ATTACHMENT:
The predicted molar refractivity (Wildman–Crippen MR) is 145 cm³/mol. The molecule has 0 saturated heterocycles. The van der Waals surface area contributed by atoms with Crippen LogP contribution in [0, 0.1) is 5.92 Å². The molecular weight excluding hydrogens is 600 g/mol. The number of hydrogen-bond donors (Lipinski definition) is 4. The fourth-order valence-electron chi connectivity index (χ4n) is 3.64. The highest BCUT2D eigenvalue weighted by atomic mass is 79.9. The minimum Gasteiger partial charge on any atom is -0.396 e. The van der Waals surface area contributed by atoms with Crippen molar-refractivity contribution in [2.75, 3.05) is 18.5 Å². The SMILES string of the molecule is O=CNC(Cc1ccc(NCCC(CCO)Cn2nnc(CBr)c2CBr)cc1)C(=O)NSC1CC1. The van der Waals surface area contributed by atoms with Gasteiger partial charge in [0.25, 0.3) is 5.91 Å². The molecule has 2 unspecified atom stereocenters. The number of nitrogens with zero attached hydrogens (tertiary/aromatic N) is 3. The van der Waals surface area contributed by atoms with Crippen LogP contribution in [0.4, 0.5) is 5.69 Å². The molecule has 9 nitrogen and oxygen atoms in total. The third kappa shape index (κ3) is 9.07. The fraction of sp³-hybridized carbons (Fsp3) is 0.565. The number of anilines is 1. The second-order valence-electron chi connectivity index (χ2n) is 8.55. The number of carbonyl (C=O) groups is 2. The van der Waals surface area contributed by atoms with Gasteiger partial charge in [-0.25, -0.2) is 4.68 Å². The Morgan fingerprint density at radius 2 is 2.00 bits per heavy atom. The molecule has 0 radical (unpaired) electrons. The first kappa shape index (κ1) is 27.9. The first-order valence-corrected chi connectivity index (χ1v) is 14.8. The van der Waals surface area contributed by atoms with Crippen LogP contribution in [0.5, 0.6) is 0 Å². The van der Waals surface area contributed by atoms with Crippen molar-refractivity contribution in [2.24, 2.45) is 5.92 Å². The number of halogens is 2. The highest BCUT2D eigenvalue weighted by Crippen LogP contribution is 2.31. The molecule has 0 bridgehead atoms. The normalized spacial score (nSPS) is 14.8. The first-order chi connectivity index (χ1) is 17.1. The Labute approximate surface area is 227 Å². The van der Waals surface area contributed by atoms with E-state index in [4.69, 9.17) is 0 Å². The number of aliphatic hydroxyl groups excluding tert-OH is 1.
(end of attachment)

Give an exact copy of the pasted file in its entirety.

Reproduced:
The predicted molar refractivity (Wildman–Crippen MR) is 145 cm³/mol. The molecule has 0 saturated heterocycles. The van der Waals surface area contributed by atoms with Crippen LogP contribution in [0, 0.1) is 5.92 Å². The molecular weight excluding hydrogens is 600 g/mol. The number of hydrogen-bond donors (Lipinski definition) is 4. The fourth-order valence-electron chi connectivity index (χ4n) is 3.64. The highest BCUT2D eigenvalue weighted by atomic mass is 79.9. The minimum Gasteiger partial charge on any atom is -0.396 e. The van der Waals surface area contributed by atoms with Crippen molar-refractivity contribution in [2.75, 3.05) is 18.5 Å². The SMILES string of the molecule is O=CNC(Cc1ccc(NCCC(CCO)Cn2nnc(CBr)c2CBr)cc1)C(=O)NSC1CC1. The van der Waals surface area contributed by atoms with Gasteiger partial charge in [0.25, 0.3) is 5.91 Å². The molecule has 2 unspecified atom stereocenters. The number of nitrogens with zero attached hydrogens (tertiary/aromatic N) is 3. The van der Waals surface area contributed by atoms with Crippen LogP contribution in [0.4, 0.5) is 5.69 Å². The molecule has 9 nitrogen and oxygen atoms in total. The third kappa shape index (κ3) is 9.07. The fraction of sp³-hybridized carbons (Fsp3) is 0.565. The number of anilines is 1. The second-order valence-electron chi connectivity index (χ2n) is 8.55. The number of carbonyl (C=O) groups is 2. The van der Waals surface area contributed by atoms with Gasteiger partial charge in [-0.25, -0.2) is 4.68 Å². The Morgan fingerprint density at radius 2 is 2.00 bits per heavy atom. The molecule has 0 radical (unpaired) electrons. The first kappa shape index (κ1) is 27.9. The first-order valence-corrected chi connectivity index (χ1v) is 14.8. The van der Waals surface area contributed by atoms with Crippen LogP contribution in [0.5, 0.6) is 0 Å². The van der Waals surface area contributed by atoms with Crippen molar-refractivity contribution in [2.24, 2.45) is 5.92 Å². The number of halogens is 2. The highest BCUT2D eigenvalue weighted by Crippen LogP contribution is 2.31. The molecule has 0 bridgehead atoms. The normalized spacial score (nSPS) is 14.8. The first-order chi connectivity index (χ1) is 17.1. The Labute approximate surface area is 227 Å². The van der Waals surface area contributed by atoms with E-state index in [4.69, 9.17) is 0 Å². The number of aliphatic hydroxyl groups excluding tert-OH is 1.